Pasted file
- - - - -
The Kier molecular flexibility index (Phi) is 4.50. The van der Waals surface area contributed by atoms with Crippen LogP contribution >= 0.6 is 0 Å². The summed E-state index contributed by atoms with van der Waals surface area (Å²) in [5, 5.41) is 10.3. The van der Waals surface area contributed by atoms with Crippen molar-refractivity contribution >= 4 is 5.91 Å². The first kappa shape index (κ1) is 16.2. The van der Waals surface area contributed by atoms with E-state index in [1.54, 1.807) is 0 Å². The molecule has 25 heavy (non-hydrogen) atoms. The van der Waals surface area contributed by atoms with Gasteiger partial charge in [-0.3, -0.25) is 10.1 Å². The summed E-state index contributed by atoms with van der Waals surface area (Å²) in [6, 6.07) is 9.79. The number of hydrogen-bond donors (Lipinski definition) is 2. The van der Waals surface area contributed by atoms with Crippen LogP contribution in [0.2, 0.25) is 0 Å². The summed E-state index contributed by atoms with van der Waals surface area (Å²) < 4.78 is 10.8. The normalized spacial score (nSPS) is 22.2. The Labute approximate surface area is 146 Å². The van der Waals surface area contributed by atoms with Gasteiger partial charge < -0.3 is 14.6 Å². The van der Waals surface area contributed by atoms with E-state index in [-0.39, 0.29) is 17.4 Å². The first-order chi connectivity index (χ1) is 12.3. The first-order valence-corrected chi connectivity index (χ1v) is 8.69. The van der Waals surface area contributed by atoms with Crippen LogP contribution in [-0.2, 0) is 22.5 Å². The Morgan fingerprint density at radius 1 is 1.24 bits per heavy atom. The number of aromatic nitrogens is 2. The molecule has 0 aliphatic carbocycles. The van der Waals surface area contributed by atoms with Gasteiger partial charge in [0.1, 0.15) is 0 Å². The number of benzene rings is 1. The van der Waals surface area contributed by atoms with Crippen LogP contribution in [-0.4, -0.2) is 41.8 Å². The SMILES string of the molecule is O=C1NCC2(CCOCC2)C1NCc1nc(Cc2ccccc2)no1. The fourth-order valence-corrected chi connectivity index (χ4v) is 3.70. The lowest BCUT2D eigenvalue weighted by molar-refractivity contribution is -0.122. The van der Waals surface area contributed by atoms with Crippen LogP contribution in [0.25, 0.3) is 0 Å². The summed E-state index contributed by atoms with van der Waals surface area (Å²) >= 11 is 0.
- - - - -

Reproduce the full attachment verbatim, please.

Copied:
The Kier molecular flexibility index (Phi) is 4.50. The van der Waals surface area contributed by atoms with Crippen LogP contribution >= 0.6 is 0 Å². The summed E-state index contributed by atoms with van der Waals surface area (Å²) in [5, 5.41) is 10.3. The van der Waals surface area contributed by atoms with Crippen molar-refractivity contribution >= 4 is 5.91 Å². The first kappa shape index (κ1) is 16.2. The van der Waals surface area contributed by atoms with E-state index in [1.54, 1.807) is 0 Å². The molecule has 25 heavy (non-hydrogen) atoms. The van der Waals surface area contributed by atoms with Gasteiger partial charge in [-0.3, -0.25) is 10.1 Å². The summed E-state index contributed by atoms with van der Waals surface area (Å²) in [6, 6.07) is 9.79. The number of hydrogen-bond donors (Lipinski definition) is 2. The van der Waals surface area contributed by atoms with Crippen LogP contribution in [0.2, 0.25) is 0 Å². The summed E-state index contributed by atoms with van der Waals surface area (Å²) < 4.78 is 10.8. The normalized spacial score (nSPS) is 22.2. The Labute approximate surface area is 146 Å². The van der Waals surface area contributed by atoms with Gasteiger partial charge < -0.3 is 14.6 Å². The van der Waals surface area contributed by atoms with E-state index in [-0.39, 0.29) is 17.4 Å². The first-order chi connectivity index (χ1) is 12.3. The first-order valence-corrected chi connectivity index (χ1v) is 8.69. The van der Waals surface area contributed by atoms with Crippen LogP contribution in [-0.2, 0) is 22.5 Å². The Morgan fingerprint density at radius 1 is 1.24 bits per heavy atom. The number of aromatic nitrogens is 2. The molecule has 0 aliphatic carbocycles. The van der Waals surface area contributed by atoms with Gasteiger partial charge in [0.1, 0.15) is 0 Å². The number of benzene rings is 1. The van der Waals surface area contributed by atoms with Crippen LogP contribution in [-0.4, -0.2) is 41.8 Å². The SMILES string of the molecule is O=C1NCC2(CCOCC2)C1NCc1nc(Cc2ccccc2)no1. The fourth-order valence-corrected chi connectivity index (χ4v) is 3.70. The lowest BCUT2D eigenvalue weighted by molar-refractivity contribution is -0.122. The van der Waals surface area contributed by atoms with Crippen LogP contribution in [0.25, 0.3) is 0 Å². The summed E-state index contributed by atoms with van der Waals surface area (Å²) >= 11 is 0.